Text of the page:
Thank you and welcome to American Adventurist, please take a moment and stop by our new member thread HERE and introduce yourself!

Good point about freeing up more time for exploring and hanging out, less planning and packing and above all, less STRESS. It really doesn't get any easier than these meals, especially once you figure out which menus and brands you really like.

I'm a big fan of curry so the curry chicken and rice varieties are mouth watering to me :)
 

smlobx

Adventurist
#6
I can understand if you’re backpacking and every ounce counts but in an overland scenario it is much healthier, less expensive and much tastier to spend a few minutes cooking up something.

Don’t get me wrong here. We have a stash of freeze dried foods for our go bags etc. but for a normal trip, no thank you. For us the time to prepare, cook and enjoy a meal in the great outdoors is one of the major draws to this kind of traveling.
 

Herbie

Adventurist
#7
I can understand if you’re backpacking and every ounce counts but in an overland scenario it is much healthier, less expensive and much tastier to spend a few minutes cooking up something.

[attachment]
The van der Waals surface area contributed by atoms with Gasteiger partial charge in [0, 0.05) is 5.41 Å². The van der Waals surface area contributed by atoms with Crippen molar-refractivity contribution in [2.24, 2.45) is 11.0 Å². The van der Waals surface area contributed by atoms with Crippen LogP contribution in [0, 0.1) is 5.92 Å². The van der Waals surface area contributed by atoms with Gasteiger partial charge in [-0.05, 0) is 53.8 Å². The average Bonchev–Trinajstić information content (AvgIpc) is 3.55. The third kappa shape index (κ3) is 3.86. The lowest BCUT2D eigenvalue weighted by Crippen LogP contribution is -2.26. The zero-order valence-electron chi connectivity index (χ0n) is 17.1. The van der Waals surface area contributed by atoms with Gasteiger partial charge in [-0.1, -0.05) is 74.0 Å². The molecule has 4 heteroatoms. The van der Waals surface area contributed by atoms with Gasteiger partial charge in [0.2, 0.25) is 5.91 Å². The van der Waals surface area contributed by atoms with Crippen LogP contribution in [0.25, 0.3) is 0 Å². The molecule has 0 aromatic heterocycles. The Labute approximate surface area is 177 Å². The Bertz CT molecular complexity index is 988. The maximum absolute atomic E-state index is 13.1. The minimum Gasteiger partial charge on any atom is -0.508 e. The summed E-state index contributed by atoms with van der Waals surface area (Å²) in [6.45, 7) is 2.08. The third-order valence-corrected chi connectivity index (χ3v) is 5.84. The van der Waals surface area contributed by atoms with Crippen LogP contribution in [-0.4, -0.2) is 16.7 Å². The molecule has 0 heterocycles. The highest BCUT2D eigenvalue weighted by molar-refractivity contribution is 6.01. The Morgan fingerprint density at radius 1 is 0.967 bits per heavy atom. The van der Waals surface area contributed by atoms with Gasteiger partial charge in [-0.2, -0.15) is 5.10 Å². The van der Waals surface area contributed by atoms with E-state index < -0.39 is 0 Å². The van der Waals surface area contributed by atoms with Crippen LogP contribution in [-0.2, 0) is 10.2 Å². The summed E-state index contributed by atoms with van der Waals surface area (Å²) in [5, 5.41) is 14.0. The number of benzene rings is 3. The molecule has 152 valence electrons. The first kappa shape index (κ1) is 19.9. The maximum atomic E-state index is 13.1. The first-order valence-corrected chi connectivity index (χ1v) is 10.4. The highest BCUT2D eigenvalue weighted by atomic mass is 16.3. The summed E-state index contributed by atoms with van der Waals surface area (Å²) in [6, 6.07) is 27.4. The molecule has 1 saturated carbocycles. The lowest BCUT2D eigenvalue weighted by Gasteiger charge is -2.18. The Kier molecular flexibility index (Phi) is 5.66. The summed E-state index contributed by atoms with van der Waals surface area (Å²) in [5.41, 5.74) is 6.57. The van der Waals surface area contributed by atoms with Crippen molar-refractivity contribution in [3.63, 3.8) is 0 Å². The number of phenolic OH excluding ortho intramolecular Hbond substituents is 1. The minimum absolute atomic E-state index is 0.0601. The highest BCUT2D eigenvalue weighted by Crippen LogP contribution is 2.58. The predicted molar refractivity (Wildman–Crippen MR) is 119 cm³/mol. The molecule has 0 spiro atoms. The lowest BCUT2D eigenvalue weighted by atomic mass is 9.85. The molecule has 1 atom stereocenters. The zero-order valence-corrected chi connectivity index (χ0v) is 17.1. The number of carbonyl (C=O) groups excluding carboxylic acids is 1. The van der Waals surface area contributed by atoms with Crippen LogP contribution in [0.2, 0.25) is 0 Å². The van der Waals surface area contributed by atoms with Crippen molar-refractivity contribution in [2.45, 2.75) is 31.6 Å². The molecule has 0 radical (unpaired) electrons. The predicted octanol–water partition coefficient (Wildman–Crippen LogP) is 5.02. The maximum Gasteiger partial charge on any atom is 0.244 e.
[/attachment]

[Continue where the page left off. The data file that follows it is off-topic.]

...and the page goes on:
Don’t get me wrong here. We have a stash of freeze dried foods for our go bags etc. but for a normal trip, no thank you. For us the time to prepare, cook and enjoy a meal in the great outdoors is one of the major draws to this kind of traveling.
Ditto. Even when I'm solo, I'm going to spend a little time enjoying the act of cooking. It just means I can be more creative with recipes if I don't have to feed the family...
 

Dave

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Founder
Senior Staff
Editor
#8
I've run the gamut from over the top, full Snow Peak Iron Grill Table ensembles with multi-course meals, and multiple types of h'ordeuvres served non-stop well into the night. Like at a Rendezvous. It's certainly fun sharing food and hanging out, especially if you have a truck to carry it all, and a 12v fridge or two to pull from.

But, not all trips are Overload Overland style, so thankfully there are better, lighter options for the human powered crowd.

When we flew into Isle Royale NP by seaplane, we had what was on our (mostly my) back for the several days we were on the island. Fresh fruit and many things would have been nice, but they wouldn't keep and they're quite heavy considering their actual caloric and nutritional value. Hiking, kayaking and canoeing in a place like Isle Royale or the Great Smokey Mountains NP require a completely different mindset and gear set. In an environment like Joshua Tree NP, I can carry more water and go farther if I save weight on food.

As I do more and more solo travel by boots, paddles, pedals and 4WD, and in diverse geographic regions and climates, I'm learning that less can be more, and that light and fast are always preferable to me.

YMMV ;)